Seeing Elena dance the father-daughter dance with her mami had us all ???? ???? ???? 

CREDIT: One Day At A Time / Netflix

Above all, this is a show about strong, empowered women, of all sexualities, ages, and interests coming together. There’s a reason why therapists are prescribing this show to their lesbian Latina clients (it me.)

We ultimately get to see Elena become comfortable and confident in her identity.

CREDIT: One Day At A Time / Netflix

When she confronts her father again and someone made a hat that said V.A.G. (short for Victor Alvarez Guapísimo), he refused to wear it. This. ???? 

And watch her family climb on board…

CREDIT: One Day At A Time / Netflix

Granted, Lydia had to become accidentally super duper high to make this realization, but, yes, the opera is gay. ; ) If you are, too, we highly recommend “One Day at a Time,” now streaming all three seasons on Netflix.

READ: The All-Time Best Quotes From Lydia On ODAAT That Are Too Relatable

Here Are Some Queer Films And Shows To Watch To Start Pride Off Right

Entertainment

Here Are Some Queer Films And Shows To Watch To Start Pride Off Right

posefx / onedayatatimepoptv / Instagram

Pride Month is here and that means it is time to highlight the already celebrated LGBTQ+ shows and movies that have made a mark on us. Since Pride and the COVID pandemic are coinciding, it is a good time to watch some of the best examples of LGBTQ+ Latino entertainment.

“Moonlight”

Winner of the Academy Award for Best Picture, “Moonlight” brought Afro-Latino, Black, and queer storylines together. The movie follows a young Black man in Miami and his own trials and tribulations growing up with a mother who is addicted to drugs. His life is changed thanks to an Afro-Cuban man who takes him under his wing and shows him how to make it through his adolescents.

“To Wong Foo, Thanks For Everything! Julie Newmar”

One of the most popular classic films in LGBTQ+ cinema. “To Wong Foo, Thanks For Everything! Julie Newmar” follows three drag queens who drive from New York to Los Angeles for a national drag beauty pageant. Chi Chi Rodriguez, played by Joh Leguizamo, convinces the two competing queens to let him ride with them. Along the way, Rodriguez learns what it means to be a drag queen and the queens all learn a lot from a small, rural community filled with unexpected love and understanding.

“Pose”

“Pose” brings the ballroom culture straight to your living room. Set at the beginning in 1987 New York City during the peak of the AIDs epidemic, “Pose” empowers the queer people of color of the time. Ballroom culture is an underground dancing culture that has jumped into the mainstream because of “Pose.” The show takes the narrative of HIV-positive people of color in the time and empowers them rather than tears them down.

“Tangerine”

“Tangerine” is the story of a prostitute on a mission. The main character gets out of jail and learns that their boyfriend and pimp has started a new relationship with another woman. So, she and her friend set out to find him and teach the two a lesson for straying from her while she was incarcerated.

“Gentefied”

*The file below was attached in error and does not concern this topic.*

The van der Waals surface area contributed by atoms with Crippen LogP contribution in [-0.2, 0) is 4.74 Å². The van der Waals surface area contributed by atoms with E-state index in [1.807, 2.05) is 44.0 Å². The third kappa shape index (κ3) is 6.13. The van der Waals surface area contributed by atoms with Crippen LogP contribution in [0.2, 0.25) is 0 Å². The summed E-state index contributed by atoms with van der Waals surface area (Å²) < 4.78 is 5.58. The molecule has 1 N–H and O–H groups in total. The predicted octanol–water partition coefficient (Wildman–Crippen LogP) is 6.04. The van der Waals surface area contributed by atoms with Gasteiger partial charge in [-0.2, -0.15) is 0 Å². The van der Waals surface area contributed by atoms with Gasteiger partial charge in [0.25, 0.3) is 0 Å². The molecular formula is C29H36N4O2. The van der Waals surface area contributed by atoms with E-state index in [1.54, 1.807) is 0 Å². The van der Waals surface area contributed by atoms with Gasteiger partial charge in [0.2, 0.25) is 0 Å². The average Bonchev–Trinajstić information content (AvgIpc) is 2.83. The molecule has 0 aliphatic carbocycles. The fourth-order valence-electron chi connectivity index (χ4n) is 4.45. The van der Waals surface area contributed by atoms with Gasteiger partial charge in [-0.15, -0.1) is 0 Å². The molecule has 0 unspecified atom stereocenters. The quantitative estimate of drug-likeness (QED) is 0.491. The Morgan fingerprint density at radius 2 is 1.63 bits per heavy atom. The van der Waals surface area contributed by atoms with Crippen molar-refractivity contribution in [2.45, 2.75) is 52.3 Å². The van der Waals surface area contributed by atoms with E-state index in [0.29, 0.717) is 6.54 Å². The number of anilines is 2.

“Genetfied” is the latest Netflix hit and it is all about gentrification and the fight to keep Boyle Heights Latino. In the overall story, there is a lesbian relationship that is leaving everyone with all kinds of envy.

“One Day At A Time”

Netflix really misstepped here when they pulled the plug on their production of “One Day At A Time” but Pop TV saved the show. The first three seasons are currently on Netflix so you can still watch all of those episodes and enjoy the growing openness of Elena as she comes out.

“La casa de las flores”

This telenovela is truly one of the most incredible projects with LGBTQ+ characters today. Even Valentina, the famed drag queen from “RuPaul’s Drag Race” is in the latest season solidifying the shows LGBTQ+ status.

READ: The Trailer For The Final Season Of ‘La Casa De Las Flores’ Is Here And We’re Not Ready To Say Goodbye

‘One Day At a Time’ Filming Without Audience Over Coronavirus

Entertainment

‘One Day At a Time’ Filming Without Audience Over Coronavirus

One Day At A Time / Netflix

Ay yay yay looks like One Day A Time has caught the fever.

Sí mi gente, your beloved “One Day A Time” series has caught onto the coronavirus scare. According to Deadline the comedy series from Pop TV has been audience-free since Tuesday.

In light of the coronavirus pandemic, the beloved primetime multi-camera sitcom has decided to forgo forego taping in front of live audiences.

Pop TV

According to a statement from ViacomCBS’ Entertainment & Youth Brands their “top priority is the safety of our guests and staff. All of our LA based shows including Comedy Central’s Lights Out With David Spade and Tosh.0 will film without an audience starting Monday, March 16th. There have been no developments at Lights Out or Tosh.0 to cause concern for audience members who have plans to attend tonight’s tapings. MTV’s Ridiculousness will also tape without an audience beginning today and Pop TV’s One Day at a Time has been doing so since Tuesday. These decisions have been made out of an abundance of caution and concern regarding the spread of the COVID-19 virus.”

Earlier this year, when news that Netflix had canceled the critically acclaimed show “One Day at a Time” hit Twitter, many were feared the entire site would be burned down.

Pop TV

News that the beloved comedy-drama, which followed the life of a Cuban American family, had officially been canceled spurned various criticisms of Netflix and backlash from the show’s fanbase. Netflix users decried the decision accusing the site of giving POC viewers low priority and nearly no visibility through its shows. Some canceled their Netflix accounts altogether and even started hashtags to do the same. To say the least, fans were devastated.  

So when the TV channel PopTV announced that fans had convinced them enough to save the series and buy it for their own, Latino viewers were beyond elated. Here’s hoping fans of the series get a chance to attend live productions soon!